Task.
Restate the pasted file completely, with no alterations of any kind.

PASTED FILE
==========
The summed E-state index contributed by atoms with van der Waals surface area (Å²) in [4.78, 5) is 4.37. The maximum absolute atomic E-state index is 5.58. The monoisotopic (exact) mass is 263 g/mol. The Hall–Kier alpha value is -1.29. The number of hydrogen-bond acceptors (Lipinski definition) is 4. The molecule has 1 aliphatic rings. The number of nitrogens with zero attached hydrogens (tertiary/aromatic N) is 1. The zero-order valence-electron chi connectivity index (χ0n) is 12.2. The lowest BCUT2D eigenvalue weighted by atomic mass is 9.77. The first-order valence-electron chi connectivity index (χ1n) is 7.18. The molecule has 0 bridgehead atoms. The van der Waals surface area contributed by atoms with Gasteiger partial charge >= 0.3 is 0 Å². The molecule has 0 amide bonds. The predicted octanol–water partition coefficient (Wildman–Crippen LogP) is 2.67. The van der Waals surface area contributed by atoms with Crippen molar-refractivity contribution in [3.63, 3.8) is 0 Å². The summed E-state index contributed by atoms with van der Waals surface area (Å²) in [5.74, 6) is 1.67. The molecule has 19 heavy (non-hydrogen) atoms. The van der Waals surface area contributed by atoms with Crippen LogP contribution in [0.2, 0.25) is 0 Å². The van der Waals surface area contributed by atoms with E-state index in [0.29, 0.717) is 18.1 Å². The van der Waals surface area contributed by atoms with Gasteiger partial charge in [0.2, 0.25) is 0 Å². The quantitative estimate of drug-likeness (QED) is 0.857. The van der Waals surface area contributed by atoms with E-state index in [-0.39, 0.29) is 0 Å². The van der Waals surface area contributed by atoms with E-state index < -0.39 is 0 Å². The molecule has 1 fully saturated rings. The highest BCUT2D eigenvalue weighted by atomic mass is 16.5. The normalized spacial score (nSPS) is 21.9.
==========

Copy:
The summed E-state index contributed by atoms with van der Waals surface area (Å²) in [4.78, 5) is 4.37. The maximum absolute atomic E-state index is 5.58. The monoisotopic (exact) mass is 263 g/mol. The Hall–Kier alpha value is -1.29. The number of hydrogen-bond acceptors (Lipinski definition) is 4. The molecule has 1 aliphatic rings. The number of nitrogens with zero attached hydrogens (tertiary/aromatic N) is 1. The zero-order valence-electron chi connectivity index (χ0n) is 12.2. The lowest BCUT2D eigenvalue weighted by atomic mass is 9.77. The first-order valence-electron chi connectivity index (χ1n) is 7.18. The molecule has 0 bridgehead atoms. The van der Waals surface area contributed by atoms with Gasteiger partial charge >= 0.3 is 0 Å². The molecule has 0 amide bonds. The predicted octanol–water partition coefficient (Wildman–Crippen LogP) is 2.67. The van der Waals surface area contributed by atoms with Crippen molar-refractivity contribution in [3.63, 3.8) is 0 Å². The summed E-state index contributed by atoms with van der Waals surface area (Å²) in [5.74, 6) is 1.67. The molecule has 19 heavy (non-hydrogen) atoms. The van der Waals surface area contributed by atoms with Crippen LogP contribution in [0.2, 0.25) is 0 Å². The van der Waals surface area contributed by atoms with E-state index in [0.29, 0.717) is 18.1 Å². The van der Waals surface area contributed by atoms with Gasteiger partial charge in [0.2, 0.25) is 0 Å². The quantitative estimate of drug-likeness (QED) is 0.857. The van der Waals surface area contributed by atoms with E-state index in [-0.39, 0.29) is 0 Å². The van der Waals surface area contributed by atoms with E-state index < -0.39 is 0 Å². The molecule has 1 fully saturated rings. The highest BCUT2D eigenvalue weighted by atomic mass is 16.5. The normalized spacial score (nSPS) is 21.9.